• 04/12/2021

    Good book- good/bad title

    There are so many good things about this book, the title is not one of them.
    First the performance by the narrator is top notch. The inflections and pace are great. She does a wonderful job.
    The title. Let's talk about that. The title is the point, but it is so raw when I want to recommend it to a co-worker, I need to buffer the title with a long disclaimer. The point is that the general public of well meaning gentiles love Jews when something horrid has happened. Live Jews (now I'm remembering 2 Live Jews- hip hop) yeah, people are a little less interested. Fair. And that's the theme of the book.
    What did I love about the book? So much, I will try to tackle most of them.
    I'm a practicing Catholic and I felt a connection to the author when she talked about visiting China and visiting a synagogue that was no longer an operating one, because most of the Jews of the town were forced to flee or were killed. She was illustrating how well preserved/ reconstructed it was because the space invoked familiar feelings of asking how late she was for the service and the physical ritual muscle memory that kicks in when in such a space.
    Another topic was on antisemetism... okay not another topic, it is the main topic, but in one essay, she pairs it to Purim and Hanukkah. One, Purim represented pure let's kill the Jews. The other Hanukkah represented we like Jews as long as they are not Jewish.
    Something that will require more thought is all the Holocaust memorials that were all the rage in the 1990s. I worked at one of those places. Do they help make it so this will never happen again? Well it keeps happening, to Jews and others. Jews keep getting attacked and killed. Which takes us back to the title.
    Lastly, she tackles the Merchant of Venice. She makes a great argument and I am willing to concede that it is an antisemitic piece. But it doesn't make me think of Shakespeare any less. He was who he was and Elizabethan England was not a Jew friendly place and never will be. It is what it is.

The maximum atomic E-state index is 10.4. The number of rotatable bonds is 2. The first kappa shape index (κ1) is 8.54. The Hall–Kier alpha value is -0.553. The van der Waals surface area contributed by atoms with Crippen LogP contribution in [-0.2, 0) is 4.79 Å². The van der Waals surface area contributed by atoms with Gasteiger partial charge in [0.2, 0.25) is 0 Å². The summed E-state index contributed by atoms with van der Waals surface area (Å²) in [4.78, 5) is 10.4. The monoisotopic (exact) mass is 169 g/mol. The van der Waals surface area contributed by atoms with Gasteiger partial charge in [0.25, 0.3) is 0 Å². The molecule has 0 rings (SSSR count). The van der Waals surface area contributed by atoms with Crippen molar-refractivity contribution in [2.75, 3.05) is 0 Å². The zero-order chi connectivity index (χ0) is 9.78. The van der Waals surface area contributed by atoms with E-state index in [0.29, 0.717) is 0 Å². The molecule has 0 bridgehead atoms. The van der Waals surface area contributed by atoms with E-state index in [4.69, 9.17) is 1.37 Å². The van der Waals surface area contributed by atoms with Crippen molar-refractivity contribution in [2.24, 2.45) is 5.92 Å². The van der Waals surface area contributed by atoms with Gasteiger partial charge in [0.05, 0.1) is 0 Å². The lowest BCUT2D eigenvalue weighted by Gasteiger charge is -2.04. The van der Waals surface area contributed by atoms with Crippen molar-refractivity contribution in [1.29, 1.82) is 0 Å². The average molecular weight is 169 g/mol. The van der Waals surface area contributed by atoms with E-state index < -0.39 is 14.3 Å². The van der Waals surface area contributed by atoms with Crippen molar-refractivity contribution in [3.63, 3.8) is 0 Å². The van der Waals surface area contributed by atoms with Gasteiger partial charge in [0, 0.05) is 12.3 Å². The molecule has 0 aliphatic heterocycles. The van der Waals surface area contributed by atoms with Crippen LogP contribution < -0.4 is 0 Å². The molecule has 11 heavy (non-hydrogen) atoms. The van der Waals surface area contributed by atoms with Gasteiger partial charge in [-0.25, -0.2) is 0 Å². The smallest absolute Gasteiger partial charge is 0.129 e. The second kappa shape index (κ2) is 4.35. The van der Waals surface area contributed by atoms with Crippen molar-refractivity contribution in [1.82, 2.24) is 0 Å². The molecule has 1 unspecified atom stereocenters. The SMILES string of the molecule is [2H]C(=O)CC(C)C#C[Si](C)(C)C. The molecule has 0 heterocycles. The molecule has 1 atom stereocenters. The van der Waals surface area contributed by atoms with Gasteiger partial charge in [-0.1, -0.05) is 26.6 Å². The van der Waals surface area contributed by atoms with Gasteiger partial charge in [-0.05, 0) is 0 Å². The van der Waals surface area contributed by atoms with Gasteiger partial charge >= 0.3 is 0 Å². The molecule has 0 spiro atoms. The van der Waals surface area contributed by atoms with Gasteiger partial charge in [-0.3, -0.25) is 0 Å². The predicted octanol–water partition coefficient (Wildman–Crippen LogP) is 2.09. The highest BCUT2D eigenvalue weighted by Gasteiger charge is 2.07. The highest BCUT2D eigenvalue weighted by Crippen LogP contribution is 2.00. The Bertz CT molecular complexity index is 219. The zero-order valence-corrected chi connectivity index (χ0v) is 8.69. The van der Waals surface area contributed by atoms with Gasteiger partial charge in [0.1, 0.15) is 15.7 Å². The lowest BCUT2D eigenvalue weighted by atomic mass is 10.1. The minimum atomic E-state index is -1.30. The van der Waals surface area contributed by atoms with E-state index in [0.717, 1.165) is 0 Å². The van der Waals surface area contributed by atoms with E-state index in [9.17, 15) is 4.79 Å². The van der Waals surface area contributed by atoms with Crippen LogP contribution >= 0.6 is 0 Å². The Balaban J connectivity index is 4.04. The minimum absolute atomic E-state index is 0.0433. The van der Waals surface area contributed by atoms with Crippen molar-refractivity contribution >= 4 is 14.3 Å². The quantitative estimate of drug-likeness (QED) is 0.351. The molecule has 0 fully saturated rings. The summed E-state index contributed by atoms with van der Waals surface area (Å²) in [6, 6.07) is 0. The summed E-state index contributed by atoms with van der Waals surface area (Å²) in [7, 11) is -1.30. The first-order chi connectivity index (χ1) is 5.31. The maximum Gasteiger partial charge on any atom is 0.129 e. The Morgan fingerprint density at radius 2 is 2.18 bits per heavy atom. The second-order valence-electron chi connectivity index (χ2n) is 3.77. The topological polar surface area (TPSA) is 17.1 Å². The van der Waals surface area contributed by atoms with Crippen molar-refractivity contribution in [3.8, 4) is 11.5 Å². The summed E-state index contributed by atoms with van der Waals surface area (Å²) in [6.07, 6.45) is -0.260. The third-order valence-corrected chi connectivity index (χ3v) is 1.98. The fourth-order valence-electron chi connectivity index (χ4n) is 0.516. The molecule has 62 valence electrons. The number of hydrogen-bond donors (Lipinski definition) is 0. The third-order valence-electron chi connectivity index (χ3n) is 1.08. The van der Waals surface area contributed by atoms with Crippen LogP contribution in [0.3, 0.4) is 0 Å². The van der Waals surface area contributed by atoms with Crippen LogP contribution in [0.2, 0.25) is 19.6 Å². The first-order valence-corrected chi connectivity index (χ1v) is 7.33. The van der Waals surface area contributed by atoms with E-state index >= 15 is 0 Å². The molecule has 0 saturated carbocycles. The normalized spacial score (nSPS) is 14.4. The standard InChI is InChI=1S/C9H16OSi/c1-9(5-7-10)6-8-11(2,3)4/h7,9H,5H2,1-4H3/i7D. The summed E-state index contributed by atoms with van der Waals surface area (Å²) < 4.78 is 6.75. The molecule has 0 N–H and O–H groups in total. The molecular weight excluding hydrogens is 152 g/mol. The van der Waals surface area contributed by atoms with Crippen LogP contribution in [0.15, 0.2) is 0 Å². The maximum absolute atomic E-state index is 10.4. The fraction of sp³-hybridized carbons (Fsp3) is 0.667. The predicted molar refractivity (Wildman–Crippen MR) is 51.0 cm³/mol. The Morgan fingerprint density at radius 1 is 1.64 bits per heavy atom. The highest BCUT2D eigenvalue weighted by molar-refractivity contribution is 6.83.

1 personne a trouvé cela utile

    • Global
      5 out of 5 stars
    • Interprétation
      5 out of 5 stars
    • Histoire
      4 out of 5 stars
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    • David O
    • 19/11/2021

    remarkable book about how dead Jews are not new

    This book by Dara Horn, whom I'd not read before, is amazing: startling, eye-opening, and smart. It is written beautifully (and the Audible version is read brilliantly) with impressive background research that bolsters Horn's thesis that killing Jews, while being newsworthy in recent days/years, is truly nothing new. She writes with insight and a wicked sense of humor (yes humor!) about this horrific observation. I suspect that the book will be appreciated more by Jews than gentiles, but I hope I'm wrong.

    1 personne a trouvé cela utile

    • Global
      4 out of 5 stars
    • Interprétation
      2 out of 5 stars
    • Histoire
      5 out of 5 stars
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    • Alan Bernstein
    • 17/11/2021

    Incredibly smart, provocative work with subpar narration

    This is a stirring piece of work for readers of any or no religion because of the way it challenges conventional wisdom and the more sclerotic pathways of history. I find the narrator’s voice slurry and croaky to the point of having to rewind now and then to figure out what the three words were that sounding like one.

    1 personne a trouvé cela utile

    • Global
      5 out of 5 stars
    • Interprétation
      5 out of 5 stars
    • Histoire
      5 out of 5 stars
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    • Amazon Customer
    • 14/10/2021

    Magnificent

    Thought provoking, tragic, funny and beautiful written. I recommend this for anyone struggling with faith.

    1 personne a trouvé cela utile